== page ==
Jennifer discovered ceramics while in college, and has pursued it via an apprenticeship with her former professor after graduation from Defiance College in 2009. Since her apprenticeship ended, she has continued to work as part of a group at Four Corners Studio, Gallery and Pottery in Angola, Indiana. Her focus is on functional work with clean lines, beautiful proportions and eye-catching glazes. She believes that attention to detail and form is the key to producing functional ceramic pieces that are not only beautiful, but work
What Keeps You Inspired?
I do a lot of lists, I make lists ,for me its very hard for me to go into the studio and go hmm, well, what do i feel like making. I don’t work that way, I try to be pretty methodical about it. i’ll sit down and look at my body of work and think – all right, i have these shows coming up. i find for people to actually buy you need to have enough of something, but not too many that it’s overwhelming. if you only have a few mugs out, or a few bowls, for whatever reason people are less likely to buy. When you have a nice collection of things that they take the time to look. So I look at what I have, and I think about my schedule, about firing and what can get done, and I make lists, I make lists of every thing I want to get done-long term lists, like every thing i want to get done this month to be ready for this upcoming event or just what do I need to do tomorrow. I try not to work out of feeling but I try to work out of what needs to be done. If you can work out of your emotions and make a living out of it, that’s fantastic,-that’s wonderful. I haven’t figured that out yet.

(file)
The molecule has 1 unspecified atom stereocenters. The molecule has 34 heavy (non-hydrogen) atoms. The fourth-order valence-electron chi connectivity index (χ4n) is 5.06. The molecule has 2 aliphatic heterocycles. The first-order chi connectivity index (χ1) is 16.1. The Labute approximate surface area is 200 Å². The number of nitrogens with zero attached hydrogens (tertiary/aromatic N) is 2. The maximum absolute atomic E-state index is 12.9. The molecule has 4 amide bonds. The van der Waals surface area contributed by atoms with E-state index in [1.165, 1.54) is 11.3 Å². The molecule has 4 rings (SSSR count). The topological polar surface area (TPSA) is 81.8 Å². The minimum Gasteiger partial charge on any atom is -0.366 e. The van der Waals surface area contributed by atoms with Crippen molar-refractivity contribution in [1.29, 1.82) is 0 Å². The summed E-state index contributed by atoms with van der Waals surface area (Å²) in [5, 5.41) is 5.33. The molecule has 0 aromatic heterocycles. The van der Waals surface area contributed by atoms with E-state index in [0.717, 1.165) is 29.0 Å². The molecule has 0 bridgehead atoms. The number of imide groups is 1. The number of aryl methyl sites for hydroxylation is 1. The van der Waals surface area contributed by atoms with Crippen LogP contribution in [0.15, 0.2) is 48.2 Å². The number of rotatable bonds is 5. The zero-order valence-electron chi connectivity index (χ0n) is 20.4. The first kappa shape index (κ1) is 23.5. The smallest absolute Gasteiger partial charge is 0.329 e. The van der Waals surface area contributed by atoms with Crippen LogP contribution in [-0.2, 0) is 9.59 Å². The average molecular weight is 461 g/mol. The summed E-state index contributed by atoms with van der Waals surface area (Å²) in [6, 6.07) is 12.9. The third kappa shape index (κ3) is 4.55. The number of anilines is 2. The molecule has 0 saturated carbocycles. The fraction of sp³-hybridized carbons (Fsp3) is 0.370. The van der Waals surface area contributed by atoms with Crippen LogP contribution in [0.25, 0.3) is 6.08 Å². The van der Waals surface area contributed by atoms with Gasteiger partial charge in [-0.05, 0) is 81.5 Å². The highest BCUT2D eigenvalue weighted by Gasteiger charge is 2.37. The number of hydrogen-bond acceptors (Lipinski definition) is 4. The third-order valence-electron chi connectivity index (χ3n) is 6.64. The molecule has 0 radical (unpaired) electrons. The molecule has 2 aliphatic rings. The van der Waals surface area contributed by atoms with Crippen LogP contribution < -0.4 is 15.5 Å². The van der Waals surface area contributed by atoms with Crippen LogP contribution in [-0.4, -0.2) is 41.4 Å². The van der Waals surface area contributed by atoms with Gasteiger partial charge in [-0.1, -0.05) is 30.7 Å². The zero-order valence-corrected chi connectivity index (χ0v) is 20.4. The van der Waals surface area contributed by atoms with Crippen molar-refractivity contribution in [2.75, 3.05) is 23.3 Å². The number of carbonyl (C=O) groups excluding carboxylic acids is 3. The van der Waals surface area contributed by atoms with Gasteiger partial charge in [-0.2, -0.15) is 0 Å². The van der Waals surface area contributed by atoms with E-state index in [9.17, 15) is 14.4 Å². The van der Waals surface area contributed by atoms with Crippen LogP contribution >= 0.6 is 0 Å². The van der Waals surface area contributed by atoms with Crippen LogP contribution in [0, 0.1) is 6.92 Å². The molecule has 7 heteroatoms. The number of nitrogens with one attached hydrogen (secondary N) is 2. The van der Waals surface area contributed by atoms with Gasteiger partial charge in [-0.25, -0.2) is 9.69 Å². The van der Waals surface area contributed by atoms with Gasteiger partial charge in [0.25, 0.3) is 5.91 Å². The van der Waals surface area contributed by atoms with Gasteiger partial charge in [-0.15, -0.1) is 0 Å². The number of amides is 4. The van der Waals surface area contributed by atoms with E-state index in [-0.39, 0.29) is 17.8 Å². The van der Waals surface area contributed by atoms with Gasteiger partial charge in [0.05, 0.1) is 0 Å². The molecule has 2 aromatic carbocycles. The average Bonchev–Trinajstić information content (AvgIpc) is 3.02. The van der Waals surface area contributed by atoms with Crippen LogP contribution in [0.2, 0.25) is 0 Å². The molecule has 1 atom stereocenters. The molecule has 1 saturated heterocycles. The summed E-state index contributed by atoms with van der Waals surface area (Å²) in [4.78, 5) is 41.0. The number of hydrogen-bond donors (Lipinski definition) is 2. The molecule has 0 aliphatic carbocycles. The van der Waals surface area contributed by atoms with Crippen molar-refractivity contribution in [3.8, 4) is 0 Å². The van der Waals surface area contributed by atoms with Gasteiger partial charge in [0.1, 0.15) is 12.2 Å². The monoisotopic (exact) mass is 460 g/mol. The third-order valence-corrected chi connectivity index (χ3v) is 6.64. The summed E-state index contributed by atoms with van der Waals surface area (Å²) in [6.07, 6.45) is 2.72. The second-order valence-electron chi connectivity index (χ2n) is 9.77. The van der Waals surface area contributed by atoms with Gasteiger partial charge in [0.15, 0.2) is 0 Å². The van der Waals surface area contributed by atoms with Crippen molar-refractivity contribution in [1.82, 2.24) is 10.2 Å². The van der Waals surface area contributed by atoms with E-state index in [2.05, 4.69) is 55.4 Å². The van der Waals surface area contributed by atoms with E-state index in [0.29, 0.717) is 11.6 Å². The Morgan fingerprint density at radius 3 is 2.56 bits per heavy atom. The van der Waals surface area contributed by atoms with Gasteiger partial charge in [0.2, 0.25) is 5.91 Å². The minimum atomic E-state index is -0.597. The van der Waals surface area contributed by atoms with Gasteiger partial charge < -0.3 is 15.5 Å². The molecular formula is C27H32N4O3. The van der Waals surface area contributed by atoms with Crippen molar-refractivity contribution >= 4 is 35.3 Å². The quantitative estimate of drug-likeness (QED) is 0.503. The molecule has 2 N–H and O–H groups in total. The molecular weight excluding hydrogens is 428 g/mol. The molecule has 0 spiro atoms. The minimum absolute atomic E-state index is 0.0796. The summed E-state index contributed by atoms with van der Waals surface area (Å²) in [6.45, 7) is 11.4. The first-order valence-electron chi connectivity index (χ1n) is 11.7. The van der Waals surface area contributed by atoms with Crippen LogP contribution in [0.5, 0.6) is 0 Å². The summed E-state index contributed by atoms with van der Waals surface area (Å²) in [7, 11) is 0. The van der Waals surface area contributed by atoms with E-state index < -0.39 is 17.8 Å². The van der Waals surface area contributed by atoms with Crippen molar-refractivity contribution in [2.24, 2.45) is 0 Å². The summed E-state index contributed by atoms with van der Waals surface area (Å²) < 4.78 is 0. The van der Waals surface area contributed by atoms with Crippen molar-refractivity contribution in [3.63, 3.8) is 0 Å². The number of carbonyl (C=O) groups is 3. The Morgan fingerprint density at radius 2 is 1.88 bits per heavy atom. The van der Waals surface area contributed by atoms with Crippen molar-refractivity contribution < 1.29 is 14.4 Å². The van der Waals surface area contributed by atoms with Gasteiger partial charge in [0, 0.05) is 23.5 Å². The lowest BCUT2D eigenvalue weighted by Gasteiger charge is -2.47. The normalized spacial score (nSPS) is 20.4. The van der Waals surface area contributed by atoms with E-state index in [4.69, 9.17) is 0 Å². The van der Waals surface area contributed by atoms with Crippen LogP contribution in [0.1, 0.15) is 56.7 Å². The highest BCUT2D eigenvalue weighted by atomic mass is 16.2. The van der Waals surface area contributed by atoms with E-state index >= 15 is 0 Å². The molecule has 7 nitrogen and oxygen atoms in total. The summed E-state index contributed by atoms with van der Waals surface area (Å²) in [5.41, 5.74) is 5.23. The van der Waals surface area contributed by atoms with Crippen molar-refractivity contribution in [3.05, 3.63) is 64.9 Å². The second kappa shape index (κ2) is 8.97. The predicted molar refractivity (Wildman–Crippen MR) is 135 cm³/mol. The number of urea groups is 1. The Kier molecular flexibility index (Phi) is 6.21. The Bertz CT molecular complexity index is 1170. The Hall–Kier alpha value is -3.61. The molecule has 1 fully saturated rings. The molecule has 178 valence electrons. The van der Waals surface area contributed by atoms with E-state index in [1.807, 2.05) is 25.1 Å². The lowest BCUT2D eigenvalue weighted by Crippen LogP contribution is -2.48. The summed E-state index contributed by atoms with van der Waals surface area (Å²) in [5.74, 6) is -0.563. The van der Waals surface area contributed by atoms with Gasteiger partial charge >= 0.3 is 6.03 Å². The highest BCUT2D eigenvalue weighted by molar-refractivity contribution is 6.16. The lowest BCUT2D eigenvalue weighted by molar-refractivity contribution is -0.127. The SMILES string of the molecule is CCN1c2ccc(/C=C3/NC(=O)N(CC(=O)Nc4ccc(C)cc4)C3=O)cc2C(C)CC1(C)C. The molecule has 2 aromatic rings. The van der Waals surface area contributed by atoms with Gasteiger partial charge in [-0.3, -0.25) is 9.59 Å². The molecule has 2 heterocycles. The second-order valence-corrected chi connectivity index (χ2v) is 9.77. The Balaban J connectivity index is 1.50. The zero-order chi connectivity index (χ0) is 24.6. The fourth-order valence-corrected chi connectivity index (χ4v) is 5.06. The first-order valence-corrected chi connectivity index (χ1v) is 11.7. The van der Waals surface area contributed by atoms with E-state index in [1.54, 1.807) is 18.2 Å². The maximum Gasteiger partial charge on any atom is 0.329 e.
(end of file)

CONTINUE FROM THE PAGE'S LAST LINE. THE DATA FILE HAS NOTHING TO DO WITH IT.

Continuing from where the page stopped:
Actually, its those really cheap kinda, floppy credit cards that you get when you are pre-approved. Peel that off the paper and off the sticky strip, and i use that for smoothing out all the bodies of my pieces.
Advice for the potter.
Figure out your materials, get your materials figured out. You want to be a potter, what sort of clay are you going to use? This is one of those industries that you have to have all your ducks in a row before you get started. Where are you going to get your clay? Where are you going to get your glaze? How are you going to fire? How are you going to make all this happen? I feel like there is a fine line between being prepared before you put yourself out there and using, i’m not quite prepared enough, as an excuse to not put yourself out there.
You need to have something that you like and something you like to talk about. of course, i’m talking about someone who wants to make a living at production pottery. Have something that you are proud of, a couple of pieces that you like, use a couple of colors that you like, things that you can replicate, and do well, and have enough of them, and talk about them. it doesn’t really work to have one piece you think is super cool, and you don’t have a way to fulfill everyone”s desire for that piece.
At the same time, don”t hide in a corner until you are perfectly ready, you have to put yourself out there.